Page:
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Housing dispute resolution proposals will impact developers

Out-Law News | 05 Feb 2019 | 3:23 pm | 2 min. read

Plans for a new dispute resolution mechanism available to all tenants and leaseholders in England have been published by the government.

All private sector landlords will be covered by the new Housing Complaints Resolution Service, including providers of student accommodation and developers building new leasehold homes. They will also be subject to a new legal requirement to join a redress scheme.

Planning law expert Sue Chadwick of Pinsent Masons, the law firm behind Out-Law.com, said that the proposals could be "quite onerous" for landowners and developers.

"The government is clear, for instance, that the requirement to be a member of a redress scheme cannot be delegated to a managing agent," she said.

"It may have taken the government nearly a year to get this far from its initial consultation on its consumer redress in the housing market, but it is further evidence that politicians are not just concerned about the private rental market but are ready to do something about it. Recently, London mayor Sadiq Khan asked Karen Buck, the MP for Westminster North, to work with the deputy mayor for housing on proposals for rent controls across the whole of London," she said.

Currently, several different complaints bodies and redress schemes operate in different parts of the housing market, while others are not covered at all. For example, there is currently no obligation for private sector landlords to register with a complaints system. The government's view is that the existing system is "fragmented" and confusing.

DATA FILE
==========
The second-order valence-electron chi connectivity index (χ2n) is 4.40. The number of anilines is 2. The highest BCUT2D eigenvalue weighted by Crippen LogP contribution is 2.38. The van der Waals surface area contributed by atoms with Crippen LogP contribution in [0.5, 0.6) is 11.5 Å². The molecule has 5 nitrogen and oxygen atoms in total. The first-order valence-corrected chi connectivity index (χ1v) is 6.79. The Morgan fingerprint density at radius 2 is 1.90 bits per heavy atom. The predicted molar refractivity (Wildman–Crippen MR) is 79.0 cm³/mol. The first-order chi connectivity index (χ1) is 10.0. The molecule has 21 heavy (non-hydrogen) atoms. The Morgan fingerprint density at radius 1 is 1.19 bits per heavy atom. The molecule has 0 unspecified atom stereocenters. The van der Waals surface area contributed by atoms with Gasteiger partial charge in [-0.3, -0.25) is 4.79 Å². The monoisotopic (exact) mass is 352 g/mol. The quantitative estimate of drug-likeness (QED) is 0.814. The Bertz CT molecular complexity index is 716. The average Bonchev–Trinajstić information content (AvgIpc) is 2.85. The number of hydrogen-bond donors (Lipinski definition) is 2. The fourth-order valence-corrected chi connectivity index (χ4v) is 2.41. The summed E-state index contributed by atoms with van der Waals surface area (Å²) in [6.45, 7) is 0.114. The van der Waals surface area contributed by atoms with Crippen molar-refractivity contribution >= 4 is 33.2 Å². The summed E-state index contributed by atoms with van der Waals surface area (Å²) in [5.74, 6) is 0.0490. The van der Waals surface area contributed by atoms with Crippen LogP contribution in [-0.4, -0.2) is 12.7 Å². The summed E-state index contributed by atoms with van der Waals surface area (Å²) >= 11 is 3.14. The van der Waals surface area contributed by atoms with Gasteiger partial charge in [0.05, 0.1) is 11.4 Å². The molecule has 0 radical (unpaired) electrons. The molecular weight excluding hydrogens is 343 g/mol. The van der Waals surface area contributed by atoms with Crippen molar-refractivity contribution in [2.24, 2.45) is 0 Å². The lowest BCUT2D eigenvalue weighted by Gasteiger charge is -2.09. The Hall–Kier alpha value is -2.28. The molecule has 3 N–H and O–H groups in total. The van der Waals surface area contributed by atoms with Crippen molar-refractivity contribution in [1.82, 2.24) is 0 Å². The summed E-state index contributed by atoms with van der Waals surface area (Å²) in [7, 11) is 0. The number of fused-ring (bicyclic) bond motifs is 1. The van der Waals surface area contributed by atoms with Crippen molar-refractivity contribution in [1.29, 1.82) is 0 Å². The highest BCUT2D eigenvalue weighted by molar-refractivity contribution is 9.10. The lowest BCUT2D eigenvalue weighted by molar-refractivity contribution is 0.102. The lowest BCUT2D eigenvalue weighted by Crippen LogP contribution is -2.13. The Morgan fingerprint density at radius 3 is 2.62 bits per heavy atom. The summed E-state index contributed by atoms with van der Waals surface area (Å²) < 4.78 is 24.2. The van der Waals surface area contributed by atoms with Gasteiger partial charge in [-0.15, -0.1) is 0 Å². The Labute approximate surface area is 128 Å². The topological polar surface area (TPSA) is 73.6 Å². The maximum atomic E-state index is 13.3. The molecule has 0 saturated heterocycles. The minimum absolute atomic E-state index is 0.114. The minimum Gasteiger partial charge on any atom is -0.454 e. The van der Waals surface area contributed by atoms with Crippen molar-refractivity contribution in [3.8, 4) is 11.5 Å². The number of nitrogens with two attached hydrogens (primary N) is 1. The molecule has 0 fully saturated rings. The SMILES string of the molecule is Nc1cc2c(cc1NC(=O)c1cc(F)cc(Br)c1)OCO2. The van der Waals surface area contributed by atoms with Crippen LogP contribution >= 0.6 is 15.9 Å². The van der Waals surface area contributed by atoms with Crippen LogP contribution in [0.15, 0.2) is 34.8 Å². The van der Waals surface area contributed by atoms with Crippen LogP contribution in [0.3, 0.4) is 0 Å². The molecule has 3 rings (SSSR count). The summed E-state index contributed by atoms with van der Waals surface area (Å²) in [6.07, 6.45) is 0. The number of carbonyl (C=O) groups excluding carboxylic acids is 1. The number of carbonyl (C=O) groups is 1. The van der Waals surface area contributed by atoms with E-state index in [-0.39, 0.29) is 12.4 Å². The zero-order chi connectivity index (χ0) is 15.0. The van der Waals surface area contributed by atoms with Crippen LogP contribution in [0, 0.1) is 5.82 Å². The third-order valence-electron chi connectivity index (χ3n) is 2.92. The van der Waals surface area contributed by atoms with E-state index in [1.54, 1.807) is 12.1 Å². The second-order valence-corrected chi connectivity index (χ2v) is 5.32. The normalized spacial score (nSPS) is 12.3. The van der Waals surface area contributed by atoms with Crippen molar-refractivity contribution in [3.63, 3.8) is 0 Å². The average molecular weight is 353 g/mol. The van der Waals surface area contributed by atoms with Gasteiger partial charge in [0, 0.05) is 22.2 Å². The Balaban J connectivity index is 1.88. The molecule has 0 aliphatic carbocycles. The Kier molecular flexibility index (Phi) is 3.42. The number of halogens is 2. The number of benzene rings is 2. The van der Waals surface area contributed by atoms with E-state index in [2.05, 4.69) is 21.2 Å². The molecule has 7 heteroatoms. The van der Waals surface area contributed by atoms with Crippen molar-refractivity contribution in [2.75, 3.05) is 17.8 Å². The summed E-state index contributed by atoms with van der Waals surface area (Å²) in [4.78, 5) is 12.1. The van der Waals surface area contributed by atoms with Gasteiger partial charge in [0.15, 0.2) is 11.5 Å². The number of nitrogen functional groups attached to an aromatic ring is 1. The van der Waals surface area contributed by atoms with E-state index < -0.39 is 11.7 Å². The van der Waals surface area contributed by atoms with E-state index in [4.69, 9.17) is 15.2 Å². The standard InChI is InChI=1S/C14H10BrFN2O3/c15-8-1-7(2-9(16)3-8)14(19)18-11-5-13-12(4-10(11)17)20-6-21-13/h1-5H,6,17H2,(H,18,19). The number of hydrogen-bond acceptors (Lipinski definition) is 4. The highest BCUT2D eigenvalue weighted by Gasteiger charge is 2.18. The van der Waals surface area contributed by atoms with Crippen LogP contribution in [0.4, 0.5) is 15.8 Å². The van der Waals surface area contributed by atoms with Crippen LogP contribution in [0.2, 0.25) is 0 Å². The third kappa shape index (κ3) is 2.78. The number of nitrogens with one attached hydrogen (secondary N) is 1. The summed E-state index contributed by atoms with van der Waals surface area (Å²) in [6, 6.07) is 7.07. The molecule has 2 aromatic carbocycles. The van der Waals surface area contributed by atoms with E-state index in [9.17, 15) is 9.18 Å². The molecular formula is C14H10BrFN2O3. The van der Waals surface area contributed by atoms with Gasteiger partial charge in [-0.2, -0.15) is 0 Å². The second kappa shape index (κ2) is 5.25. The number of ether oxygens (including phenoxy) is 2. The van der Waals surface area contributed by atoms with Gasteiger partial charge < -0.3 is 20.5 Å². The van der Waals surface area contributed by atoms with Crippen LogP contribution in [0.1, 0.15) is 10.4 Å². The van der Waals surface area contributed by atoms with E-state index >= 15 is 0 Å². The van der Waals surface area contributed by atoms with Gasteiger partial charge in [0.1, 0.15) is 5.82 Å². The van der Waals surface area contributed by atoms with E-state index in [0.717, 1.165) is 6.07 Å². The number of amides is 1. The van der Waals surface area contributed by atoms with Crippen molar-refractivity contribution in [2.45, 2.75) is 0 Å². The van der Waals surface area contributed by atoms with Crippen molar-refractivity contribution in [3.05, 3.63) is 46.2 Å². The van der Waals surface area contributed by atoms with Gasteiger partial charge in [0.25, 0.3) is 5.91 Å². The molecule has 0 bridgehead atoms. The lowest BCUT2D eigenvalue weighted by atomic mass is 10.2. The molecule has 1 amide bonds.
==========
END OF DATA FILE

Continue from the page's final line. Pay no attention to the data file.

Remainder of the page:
In response, it is proposing to establish a single housing complaints service, available where 'in house' routes have been exhausted, which it is calling the Housing Complaints Resolution Service. This service will be developed by a new redress reform working group made up of representatives from across the sector, working with industry and consumers. The government may also legislate to require providers to clearly support and signpost consumers wishing to complain, if it is unable to agree voluntary measures.

The government will legislate to require all private landlords to become members of a redress scheme, with a fine of £5,000 if they fail to do so. This duty will extend to all freeholders of leasehold properties; all private rented sector landlords; developers of new-build homes; residential park home site operators; and private providers of purpose-built student accommodation. The onus for compliance will rest with the landlord, regardless of whether it employs a managing agent.

A New Homes Ombudsman, underpinned by legislation, will also be established. Its role will be to protect the interests of home buyers and hold developers to account. All developers of new-build homes will be required to participate, and will be required to do so by 2021 if they wish to participate in the government-backed Help to Buy scheme. The office will be set up on an interim, voluntary basis before it is fully operational, according to the government's consultation response.

The proposals apply to the private sector only, as redress for social housing residents is being considered as part of the government's wider programme of reform for the sector. It is due to publish a response to its social housing green paper and review of social housing regulation in the coming months.